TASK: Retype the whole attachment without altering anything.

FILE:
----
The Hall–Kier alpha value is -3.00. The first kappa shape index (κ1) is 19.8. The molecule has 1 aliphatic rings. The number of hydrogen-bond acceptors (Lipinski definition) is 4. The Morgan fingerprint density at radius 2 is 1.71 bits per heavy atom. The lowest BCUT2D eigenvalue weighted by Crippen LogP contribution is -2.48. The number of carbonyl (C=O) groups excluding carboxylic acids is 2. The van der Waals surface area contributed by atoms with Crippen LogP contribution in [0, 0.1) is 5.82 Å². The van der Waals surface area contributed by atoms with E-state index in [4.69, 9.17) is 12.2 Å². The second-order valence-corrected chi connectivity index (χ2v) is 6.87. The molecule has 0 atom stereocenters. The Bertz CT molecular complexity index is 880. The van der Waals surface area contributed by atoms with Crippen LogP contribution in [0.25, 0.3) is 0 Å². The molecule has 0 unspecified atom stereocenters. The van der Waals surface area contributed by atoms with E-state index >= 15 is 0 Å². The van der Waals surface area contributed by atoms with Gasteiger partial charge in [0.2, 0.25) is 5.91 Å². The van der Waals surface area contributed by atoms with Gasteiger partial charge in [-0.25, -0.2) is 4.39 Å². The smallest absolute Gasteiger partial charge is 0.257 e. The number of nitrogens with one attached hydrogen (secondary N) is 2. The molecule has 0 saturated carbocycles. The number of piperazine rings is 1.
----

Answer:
The Hall–Kier alpha value is -3.00. The first kappa shape index (κ1) is 19.8. The molecule has 1 aliphatic rings. The number of hydrogen-bond acceptors (Lipinski definition) is 4. The Morgan fingerprint density at radius 2 is 1.71 bits per heavy atom. The lowest BCUT2D eigenvalue weighted by Crippen LogP contribution is -2.48. The number of carbonyl (C=O) groups excluding carboxylic acids is 2. The van der Waals surface area contributed by atoms with Crippen LogP contribution in [0, 0.1) is 5.82 Å². The van der Waals surface area contributed by atoms with E-state index in [4.69, 9.17) is 12.2 Å². The second-order valence-corrected chi connectivity index (χ2v) is 6.87. The molecule has 0 atom stereocenters. The Bertz CT molecular complexity index is 880. The van der Waals surface area contributed by atoms with Crippen LogP contribution in [0.25, 0.3) is 0 Å². The molecule has 0 unspecified atom stereocenters. The van der Waals surface area contributed by atoms with E-state index >= 15 is 0 Å². The van der Waals surface area contributed by atoms with Gasteiger partial charge in [0.2, 0.25) is 5.91 Å². The van der Waals surface area contributed by atoms with Gasteiger partial charge in [-0.25, -0.2) is 4.39 Å². The smallest absolute Gasteiger partial charge is 0.257 e. The number of nitrogens with one attached hydrogen (secondary N) is 2. The molecule has 0 saturated carbocycles. The number of piperazine rings is 1.